Residents Demand Answers at Council Meeting on Police Killing of Sayed Faisal
Bob Odenkirk Named Hasty Pudding Man of the Year
Harvard Kennedy School Dean Reverses Course, Will Name Ken Roth Fellow
Ex-Provost, Harvard Corporation Member Will Investigate Stanford President’s Scientific Misconduct Allegations
Harvard Medical School Drops Out of U.S. News Rankings
The Administrative Board has disciplined, but not suspended, a Harvard undergraduate who created a public disturbance last month as a result of severe LSD-induced hallucinations.
After an overdose of LSD so serious that it reportedly could have been fatal, the student became psychotic and had to be treated at the Massachusetts Mental Health Center in Boston. He was released to Harvard authorities within a short time and recovered promptly.
The incident took place following a party in Kirkland House where LSD was used. When the affected student began to lose control of himself, the others present were afraid to take him to the University Health Services, because they apparently feared disciplinary action.
Instead they moved the party to an apartment on Western Ave. There his condition became worse, and he attracted considerable attention from neighbors. He was finally subdued with the aid of several people and taken to the University Health Services in a strait jacket. But Stillman Infirmary was unable to accept him as a patient in his condition and rushed him to the Boston facility.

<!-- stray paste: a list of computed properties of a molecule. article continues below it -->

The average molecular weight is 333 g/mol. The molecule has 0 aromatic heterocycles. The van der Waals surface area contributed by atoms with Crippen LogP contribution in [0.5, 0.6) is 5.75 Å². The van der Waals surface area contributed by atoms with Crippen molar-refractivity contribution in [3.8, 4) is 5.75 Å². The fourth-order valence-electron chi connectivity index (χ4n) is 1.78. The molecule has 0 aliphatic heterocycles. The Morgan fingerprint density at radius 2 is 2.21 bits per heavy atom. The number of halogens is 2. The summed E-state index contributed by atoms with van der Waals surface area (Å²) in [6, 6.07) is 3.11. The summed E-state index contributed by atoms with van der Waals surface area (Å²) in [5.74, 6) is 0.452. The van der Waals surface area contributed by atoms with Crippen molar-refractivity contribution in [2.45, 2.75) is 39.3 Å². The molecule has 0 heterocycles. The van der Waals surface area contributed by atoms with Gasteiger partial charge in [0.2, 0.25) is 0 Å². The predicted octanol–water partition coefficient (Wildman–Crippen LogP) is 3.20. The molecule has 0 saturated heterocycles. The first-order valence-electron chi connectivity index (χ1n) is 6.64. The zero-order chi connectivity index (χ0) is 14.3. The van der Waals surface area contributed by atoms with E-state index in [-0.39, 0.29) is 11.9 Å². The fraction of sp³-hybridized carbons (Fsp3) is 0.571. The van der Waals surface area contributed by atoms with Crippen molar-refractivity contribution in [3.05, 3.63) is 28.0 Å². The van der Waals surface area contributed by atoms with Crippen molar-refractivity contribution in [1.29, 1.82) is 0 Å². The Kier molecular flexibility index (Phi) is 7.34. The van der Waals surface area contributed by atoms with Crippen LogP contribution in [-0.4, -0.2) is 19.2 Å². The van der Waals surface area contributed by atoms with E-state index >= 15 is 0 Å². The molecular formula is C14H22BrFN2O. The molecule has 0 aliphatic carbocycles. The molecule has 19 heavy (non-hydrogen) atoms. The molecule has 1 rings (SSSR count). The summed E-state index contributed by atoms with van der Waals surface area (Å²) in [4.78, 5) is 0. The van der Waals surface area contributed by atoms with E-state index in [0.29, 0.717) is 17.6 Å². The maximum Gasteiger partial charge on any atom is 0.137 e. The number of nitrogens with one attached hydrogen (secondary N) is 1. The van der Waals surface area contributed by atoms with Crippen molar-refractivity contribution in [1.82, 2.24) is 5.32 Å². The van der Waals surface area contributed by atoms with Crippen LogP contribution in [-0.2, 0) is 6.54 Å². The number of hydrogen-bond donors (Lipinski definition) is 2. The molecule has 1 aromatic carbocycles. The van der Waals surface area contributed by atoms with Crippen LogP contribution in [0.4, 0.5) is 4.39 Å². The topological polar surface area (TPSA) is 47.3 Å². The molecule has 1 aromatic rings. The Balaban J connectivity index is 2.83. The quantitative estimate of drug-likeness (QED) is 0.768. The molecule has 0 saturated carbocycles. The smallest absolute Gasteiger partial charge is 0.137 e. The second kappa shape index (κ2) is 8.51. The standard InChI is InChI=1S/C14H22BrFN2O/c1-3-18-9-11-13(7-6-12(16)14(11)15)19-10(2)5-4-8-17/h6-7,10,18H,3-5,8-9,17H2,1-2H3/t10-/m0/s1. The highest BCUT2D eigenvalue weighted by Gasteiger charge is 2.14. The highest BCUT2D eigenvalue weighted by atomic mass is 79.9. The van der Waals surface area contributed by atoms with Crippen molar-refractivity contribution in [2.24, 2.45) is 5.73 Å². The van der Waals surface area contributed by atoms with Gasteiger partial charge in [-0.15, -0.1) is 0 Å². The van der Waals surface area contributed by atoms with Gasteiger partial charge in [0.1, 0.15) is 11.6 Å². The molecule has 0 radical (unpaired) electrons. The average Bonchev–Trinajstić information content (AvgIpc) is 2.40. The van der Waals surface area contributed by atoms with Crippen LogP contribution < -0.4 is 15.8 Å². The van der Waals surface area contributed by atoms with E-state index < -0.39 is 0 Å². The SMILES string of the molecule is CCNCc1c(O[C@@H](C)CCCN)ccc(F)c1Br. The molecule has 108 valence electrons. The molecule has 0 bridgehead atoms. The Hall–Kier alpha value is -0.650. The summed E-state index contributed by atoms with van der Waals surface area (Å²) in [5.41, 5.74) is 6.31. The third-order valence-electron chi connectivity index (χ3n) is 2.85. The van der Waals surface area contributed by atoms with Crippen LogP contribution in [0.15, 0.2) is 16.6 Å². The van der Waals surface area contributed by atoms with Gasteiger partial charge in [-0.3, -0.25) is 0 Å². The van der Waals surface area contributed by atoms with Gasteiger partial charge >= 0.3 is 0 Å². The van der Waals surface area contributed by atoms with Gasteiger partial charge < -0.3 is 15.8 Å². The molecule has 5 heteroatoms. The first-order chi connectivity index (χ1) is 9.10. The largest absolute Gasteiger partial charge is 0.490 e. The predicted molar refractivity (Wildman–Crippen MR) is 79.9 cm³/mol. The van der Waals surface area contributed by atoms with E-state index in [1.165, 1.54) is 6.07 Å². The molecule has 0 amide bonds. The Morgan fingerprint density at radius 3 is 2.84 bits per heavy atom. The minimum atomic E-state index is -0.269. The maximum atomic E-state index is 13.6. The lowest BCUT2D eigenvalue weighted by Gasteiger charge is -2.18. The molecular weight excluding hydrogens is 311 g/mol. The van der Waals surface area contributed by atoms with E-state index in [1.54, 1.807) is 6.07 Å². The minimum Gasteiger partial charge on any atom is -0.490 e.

The student, who had never taken LSD before and has an otherwise clear record at Harvard, was given a serious warning by the Administrative Board about the indiscriminate use of drugs, along with his punishment.
Last week he expressed satisfaction with the University's handling of his problem. Harvard paid for his treatment at the Mental Health Center and offered complete medical assistance. He has refused further comment on his case.
While they have resisted spelling out precise penalties for drug offenses, members of the Board have shown increasing concern over student involvement in this area. The Administration has made it clear that it takes a dim view of non-clinical experimentation with all forms of drugs and will severely discipline offenders.
The University has said repeatedly that it must abide by Federal and state laws regarding drugs classified as narcotics, along with other categories of dangerous drugs. Last spring the Board suspended a freshman caught giving and selling marijuana to his friends.
Want to keep up with breaking news? Subscribe to our email newsletter.